Achtung — Spoiler Warning!: New York critic David Edelstein today described the documentary Dear Zachary as “another dead-child saga, among the most enraging I’ve ever seen, and while it’s fine and heartfelt and I commend it to those of you with strong constitutions, it is the film that has finally broken me. Folks, I can’t take this anymore. I know children suffer and die in this cruel world; I know we can never be too vigilant on their behalf. But the number of movies [with this theme] is simply disproportionate.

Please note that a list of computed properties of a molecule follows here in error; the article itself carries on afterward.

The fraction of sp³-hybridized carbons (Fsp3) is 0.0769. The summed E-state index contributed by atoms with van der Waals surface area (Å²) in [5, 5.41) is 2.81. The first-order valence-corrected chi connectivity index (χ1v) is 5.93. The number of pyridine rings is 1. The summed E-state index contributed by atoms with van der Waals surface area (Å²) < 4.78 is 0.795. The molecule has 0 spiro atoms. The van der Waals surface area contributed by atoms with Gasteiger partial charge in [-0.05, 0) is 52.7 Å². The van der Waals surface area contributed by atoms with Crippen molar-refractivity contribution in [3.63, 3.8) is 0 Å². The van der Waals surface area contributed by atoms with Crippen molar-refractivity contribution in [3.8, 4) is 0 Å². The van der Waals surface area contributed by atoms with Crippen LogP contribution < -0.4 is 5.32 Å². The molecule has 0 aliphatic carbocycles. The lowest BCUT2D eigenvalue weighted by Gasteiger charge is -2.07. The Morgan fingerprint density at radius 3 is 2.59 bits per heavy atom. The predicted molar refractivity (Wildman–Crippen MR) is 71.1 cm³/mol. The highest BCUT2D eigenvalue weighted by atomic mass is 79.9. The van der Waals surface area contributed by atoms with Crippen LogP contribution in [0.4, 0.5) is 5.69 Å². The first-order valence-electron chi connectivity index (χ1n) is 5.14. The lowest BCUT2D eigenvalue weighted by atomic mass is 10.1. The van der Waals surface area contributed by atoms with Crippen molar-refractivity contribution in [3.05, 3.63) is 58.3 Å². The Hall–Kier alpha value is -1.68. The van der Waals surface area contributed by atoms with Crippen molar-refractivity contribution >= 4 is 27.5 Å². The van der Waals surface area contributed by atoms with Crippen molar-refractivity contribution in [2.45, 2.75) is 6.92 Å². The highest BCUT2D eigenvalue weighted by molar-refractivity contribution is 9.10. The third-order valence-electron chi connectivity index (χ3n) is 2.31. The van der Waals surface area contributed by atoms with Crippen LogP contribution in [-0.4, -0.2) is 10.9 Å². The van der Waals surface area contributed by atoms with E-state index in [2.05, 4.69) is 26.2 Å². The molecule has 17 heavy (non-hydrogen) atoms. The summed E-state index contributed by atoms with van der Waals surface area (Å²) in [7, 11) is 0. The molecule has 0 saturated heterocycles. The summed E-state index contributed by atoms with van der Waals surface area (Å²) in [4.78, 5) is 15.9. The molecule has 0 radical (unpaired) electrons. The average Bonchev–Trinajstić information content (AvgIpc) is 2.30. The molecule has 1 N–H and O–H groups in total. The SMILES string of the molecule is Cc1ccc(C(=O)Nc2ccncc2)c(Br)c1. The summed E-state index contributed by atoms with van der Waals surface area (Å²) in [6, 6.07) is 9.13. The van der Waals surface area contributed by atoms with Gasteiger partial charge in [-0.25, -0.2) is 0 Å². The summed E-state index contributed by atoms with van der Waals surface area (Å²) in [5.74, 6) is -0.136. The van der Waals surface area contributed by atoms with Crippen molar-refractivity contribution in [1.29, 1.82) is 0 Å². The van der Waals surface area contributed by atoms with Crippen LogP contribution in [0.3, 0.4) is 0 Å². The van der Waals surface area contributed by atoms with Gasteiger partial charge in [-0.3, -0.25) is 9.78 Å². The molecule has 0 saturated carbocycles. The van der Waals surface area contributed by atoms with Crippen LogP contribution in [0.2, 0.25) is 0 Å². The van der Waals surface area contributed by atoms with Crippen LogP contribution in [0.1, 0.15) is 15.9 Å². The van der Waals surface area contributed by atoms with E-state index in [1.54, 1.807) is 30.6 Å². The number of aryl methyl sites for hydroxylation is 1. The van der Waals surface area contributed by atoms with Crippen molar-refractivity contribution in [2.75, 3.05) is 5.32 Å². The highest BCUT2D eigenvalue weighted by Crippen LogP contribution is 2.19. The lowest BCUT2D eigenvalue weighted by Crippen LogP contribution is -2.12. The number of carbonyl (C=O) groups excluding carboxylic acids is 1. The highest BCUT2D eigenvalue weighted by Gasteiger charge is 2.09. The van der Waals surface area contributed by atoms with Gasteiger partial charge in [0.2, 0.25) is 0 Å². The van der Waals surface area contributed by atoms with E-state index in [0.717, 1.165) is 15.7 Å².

“Come awards season, dead children seem to factor in every other prestige picture, immeasurably ratcheting up their emotional stakes. In the past weeks, we’ve had Rachel Getting Married (which earns its anguish), Changeling (which doesn’t), I’ve Loved You So Long (a psychological striptease with a cheat ending), The Boy in the Striped Pajamas (dead children plus the Holocaust); and, as I write, I see on my desk a DVD of this year’s Israeli drama My Father, My Lord — six-sevenths of which is subtle and poetic, until the boy protagonist ventures into the surf while his strict Orthodox rabbi father is too busy davening to look up.”